How many women here have children under 5 and are working during the day Monday - Friday? - Mothering Forums

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#1 of 353 Old 08-07-2010, 02:20 PM - Thread Starter
 
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How many women here have children under 5 and are working during the day Monday - Friday? I'd like to get a sense of the demographics of this forum. Also, does your partner/spouse work, work part time, or stay home?

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#2 of 353 Old 08-07-2010, 03:00 PM
 
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I have a 12 yo and three kids under 5. DH works full time and goes to school full time.

Joanna - wife to Mike, mamachicken to Cub(8/98), Kitten (4/07), Dew-man, and Woe-boy(twins, 10/08)
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#3 of 353 Old 08-07-2010, 03:59 PM
 
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i have a 2year old ds and i work full time m-f. i don't have a partner but when i did he also worked full time m-f.

  

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#4 of 353 Old 08-07-2010, 04:24 PM
 
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I have a 20 mo old and I've been working ft m-f since he was 11 mo. DH also works ft m-f. However, I've found it too hard and will be a SAHM again as of Aug 20 so I'm not really part of this forum.

Happy mumma to my boys Henny Tom (Nov 30, 2008), Arlo Odie (Oct 5, 2010), and baby SISTER! due mid-Dec 2014.
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#5 of 353 Old 08-07-2010, 04:32 PM - Thread Starter
 
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I have a 20 mo old and I've been working ft m-f since he was 11 mo. DH also works ft m-f. However, I've found it too hard and will be a SAHM again as of Aug 20 so I'm not really part of this forum.
Well, your experience would be good to know, particularly given your feelings about it being too hard.

Can I ask what was too hard? I bet I could guess, but I'm wondering if your experience is like mine. What were the hard things?

How will you get by without your income? Or does your partner/husband make enough to support the family? Is he on board? Does he support the choice? Do you worry about getting back in to your career after being a SAHM?

What made you decide to make the transition from working to staying at home?

Does Aug 20 fill you with relief or dread?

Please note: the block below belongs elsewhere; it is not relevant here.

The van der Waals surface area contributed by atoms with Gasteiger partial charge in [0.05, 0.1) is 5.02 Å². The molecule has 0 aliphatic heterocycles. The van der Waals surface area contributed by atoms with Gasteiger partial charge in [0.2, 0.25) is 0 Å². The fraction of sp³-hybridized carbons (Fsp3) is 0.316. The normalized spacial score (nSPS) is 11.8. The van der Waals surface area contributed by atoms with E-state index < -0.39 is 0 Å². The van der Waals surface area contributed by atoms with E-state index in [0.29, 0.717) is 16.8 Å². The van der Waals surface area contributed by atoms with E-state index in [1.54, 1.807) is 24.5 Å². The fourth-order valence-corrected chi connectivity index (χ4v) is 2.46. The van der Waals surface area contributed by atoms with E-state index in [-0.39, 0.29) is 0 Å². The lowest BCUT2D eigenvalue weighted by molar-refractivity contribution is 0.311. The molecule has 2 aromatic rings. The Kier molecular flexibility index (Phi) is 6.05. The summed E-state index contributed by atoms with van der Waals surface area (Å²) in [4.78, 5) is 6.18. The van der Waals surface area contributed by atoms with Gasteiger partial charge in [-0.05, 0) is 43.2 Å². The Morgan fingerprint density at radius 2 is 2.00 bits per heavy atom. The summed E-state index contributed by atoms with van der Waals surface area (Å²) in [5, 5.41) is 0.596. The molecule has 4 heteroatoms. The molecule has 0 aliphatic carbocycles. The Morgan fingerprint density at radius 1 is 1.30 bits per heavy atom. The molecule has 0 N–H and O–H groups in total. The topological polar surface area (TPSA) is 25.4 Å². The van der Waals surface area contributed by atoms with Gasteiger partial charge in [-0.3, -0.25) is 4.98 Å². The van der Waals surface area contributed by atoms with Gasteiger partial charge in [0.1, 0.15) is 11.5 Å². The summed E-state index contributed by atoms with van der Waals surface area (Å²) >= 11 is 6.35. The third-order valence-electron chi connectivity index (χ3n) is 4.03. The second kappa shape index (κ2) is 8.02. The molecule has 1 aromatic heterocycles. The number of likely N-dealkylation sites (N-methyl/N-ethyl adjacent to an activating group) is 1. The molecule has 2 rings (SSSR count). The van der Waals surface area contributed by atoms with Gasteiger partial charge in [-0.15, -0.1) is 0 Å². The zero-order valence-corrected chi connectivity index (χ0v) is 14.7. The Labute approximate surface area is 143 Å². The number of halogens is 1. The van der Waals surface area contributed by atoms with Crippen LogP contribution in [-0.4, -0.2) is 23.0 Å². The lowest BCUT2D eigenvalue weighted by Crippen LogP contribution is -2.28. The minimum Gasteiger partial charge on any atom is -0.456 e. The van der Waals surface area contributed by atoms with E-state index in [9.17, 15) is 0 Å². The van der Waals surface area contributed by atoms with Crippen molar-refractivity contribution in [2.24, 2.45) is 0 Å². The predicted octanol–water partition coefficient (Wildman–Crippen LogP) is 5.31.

If you don't mind sharing, I'd like to hear more about your experience and what the stuggles were and how you came to this point, and this decision.

Thanks!
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#6 of 353 Old 08-07-2010, 04:33 PM - Thread Starter
 
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Originally Posted by kristinekristine View Post
i have a 2year old ds and i work full time m-f. i don't have a partner but when i did he also worked full time m-f.


How do you make things work as a single mom? Do you ever have work when you don't have child care (like travel, for instance?)

Does your ex-partner still help with things? Do you have a support system? No support system? How do you do it all?

Thank you.
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#7 of 353 Old 08-07-2010, 05:50 PM
 
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I have a 26 mo old and 2 mo old and I work FT 45 hours/week (+ commute) M-F. DH has two PT jobs (both of which require almost FT hours).

It is really hard. DH is currently on a very long job hunt for a FT job w/benefits so I can stay home. Right now, with child care costs and gas I am basically working for med. insurance.

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#8 of 353 Old 08-07-2010, 08:23 PM
 
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My son's turning 5 in two weeks and I've worked 8-4 m-f since he was 22 months old; my husband works insane hours that always include 9:30-5:30 but he does work some of them from home - he can't watch a child and work consistently but he can do drop off, pickup sometimes, and help cover sick days.

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#9 of 353 Old 08-07-2010, 08:54 PM
 
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My job is predominantly M-F during normal business hours. My partner also works the same type of hours. We have a 4 year old. Both of us are expected to put in a fair number of evenings and weekends. I do most drop-offs at daycare--which has hours from 7:30-5:30, DP does most pickups.